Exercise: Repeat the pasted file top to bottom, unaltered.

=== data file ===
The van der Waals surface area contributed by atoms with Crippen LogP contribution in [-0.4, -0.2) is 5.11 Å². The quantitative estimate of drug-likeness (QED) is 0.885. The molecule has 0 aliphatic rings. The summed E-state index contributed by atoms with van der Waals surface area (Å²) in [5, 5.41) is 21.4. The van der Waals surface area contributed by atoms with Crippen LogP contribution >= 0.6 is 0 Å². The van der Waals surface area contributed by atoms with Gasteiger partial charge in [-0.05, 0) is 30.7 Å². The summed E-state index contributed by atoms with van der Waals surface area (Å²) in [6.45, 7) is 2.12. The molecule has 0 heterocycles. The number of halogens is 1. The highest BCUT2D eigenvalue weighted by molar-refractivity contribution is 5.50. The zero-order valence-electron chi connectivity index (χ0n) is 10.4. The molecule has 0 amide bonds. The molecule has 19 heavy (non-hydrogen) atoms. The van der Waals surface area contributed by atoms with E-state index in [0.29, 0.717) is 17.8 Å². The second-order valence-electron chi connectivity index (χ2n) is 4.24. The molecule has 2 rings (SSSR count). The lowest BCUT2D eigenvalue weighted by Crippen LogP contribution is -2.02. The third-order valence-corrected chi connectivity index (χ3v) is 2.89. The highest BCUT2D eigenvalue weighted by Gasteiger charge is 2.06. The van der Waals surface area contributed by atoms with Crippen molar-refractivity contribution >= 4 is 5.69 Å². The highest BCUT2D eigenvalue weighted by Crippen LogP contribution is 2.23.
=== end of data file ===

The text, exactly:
The van der Waals surface area contributed by atoms with Crippen LogP contribution in [-0.4, -0.2) is 5.11 Å². The quantitative estimate of drug-likeness (QED) is 0.885. The molecule has 0 aliphatic rings. The summed E-state index contributed by atoms with van der Waals surface area (Å²) in [5, 5.41) is 21.4. The van der Waals surface area contributed by atoms with Crippen LogP contribution >= 0.6 is 0 Å². The van der Waals surface area contributed by atoms with Gasteiger partial charge in [-0.05, 0) is 30.7 Å². The summed E-state index contributed by atoms with van der Waals surface area (Å²) in [6.45, 7) is 2.12. The molecule has 0 heterocycles. The number of halogens is 1. The highest BCUT2D eigenvalue weighted by molar-refractivity contribution is 5.50. The zero-order valence-electron chi connectivity index (χ0n) is 10.4. The molecule has 0 amide bonds. The molecule has 19 heavy (non-hydrogen) atoms. The van der Waals surface area contributed by atoms with E-state index in [0.29, 0.717) is 17.8 Å². The second-order valence-electron chi connectivity index (χ2n) is 4.24. The molecule has 2 rings (SSSR count). The lowest BCUT2D eigenvalue weighted by Crippen LogP contribution is -2.02. The third-order valence-corrected chi connectivity index (χ3v) is 2.89. The highest BCUT2D eigenvalue weighted by Gasteiger charge is 2.06. The van der Waals surface area contributed by atoms with Crippen molar-refractivity contribution >= 4 is 5.69 Å². The highest BCUT2D eigenvalue weighted by Crippen LogP contribution is 2.23.